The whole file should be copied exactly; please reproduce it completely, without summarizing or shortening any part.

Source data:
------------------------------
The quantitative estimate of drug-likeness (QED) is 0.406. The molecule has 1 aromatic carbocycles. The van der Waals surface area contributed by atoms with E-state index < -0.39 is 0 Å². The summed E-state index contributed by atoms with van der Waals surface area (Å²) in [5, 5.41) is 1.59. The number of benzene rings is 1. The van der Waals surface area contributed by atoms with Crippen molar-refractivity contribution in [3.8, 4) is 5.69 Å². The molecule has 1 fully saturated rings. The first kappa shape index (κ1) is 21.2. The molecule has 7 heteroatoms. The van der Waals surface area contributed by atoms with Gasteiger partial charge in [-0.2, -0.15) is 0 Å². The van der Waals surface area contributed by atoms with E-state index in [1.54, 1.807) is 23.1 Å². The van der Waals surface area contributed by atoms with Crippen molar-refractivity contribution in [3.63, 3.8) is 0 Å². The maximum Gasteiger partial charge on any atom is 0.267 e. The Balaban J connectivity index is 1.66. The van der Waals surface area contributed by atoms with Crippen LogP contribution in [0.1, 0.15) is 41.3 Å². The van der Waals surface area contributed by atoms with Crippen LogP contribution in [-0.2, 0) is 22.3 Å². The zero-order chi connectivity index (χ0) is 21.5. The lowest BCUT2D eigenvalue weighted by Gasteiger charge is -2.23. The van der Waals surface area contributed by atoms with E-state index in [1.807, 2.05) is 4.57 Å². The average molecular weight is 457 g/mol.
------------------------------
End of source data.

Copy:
The quantitative estimate of drug-likeness (QED) is 0.406. The molecule has 1 aromatic carbocycles. The van der Waals surface area contributed by atoms with E-state index < -0.39 is 0 Å². The summed E-state index contributed by atoms with van der Waals surface area (Å²) in [5, 5.41) is 1.59. The number of benzene rings is 1. The van der Waals surface area contributed by atoms with Crippen molar-refractivity contribution in [3.8, 4) is 5.69 Å². The molecule has 1 fully saturated rings. The first kappa shape index (κ1) is 21.2. The molecule has 7 heteroatoms. The van der Waals surface area contributed by atoms with Gasteiger partial charge in [-0.2, -0.15) is 0 Å². The van der Waals surface area contributed by atoms with E-state index in [1.54, 1.807) is 23.1 Å². The van der Waals surface area contributed by atoms with Crippen molar-refractivity contribution in [3.63, 3.8) is 0 Å². The maximum Gasteiger partial charge on any atom is 0.267 e. The Balaban J connectivity index is 1.66. The van der Waals surface area contributed by atoms with Crippen LogP contribution in [0.1, 0.15) is 41.3 Å². The van der Waals surface area contributed by atoms with Crippen LogP contribution in [-0.2, 0) is 22.3 Å². The zero-order chi connectivity index (χ0) is 21.5. The lowest BCUT2D eigenvalue weighted by Gasteiger charge is -2.23. The van der Waals surface area contributed by atoms with E-state index in [1.807, 2.05) is 4.57 Å². The average molecular weight is 457 g/mol.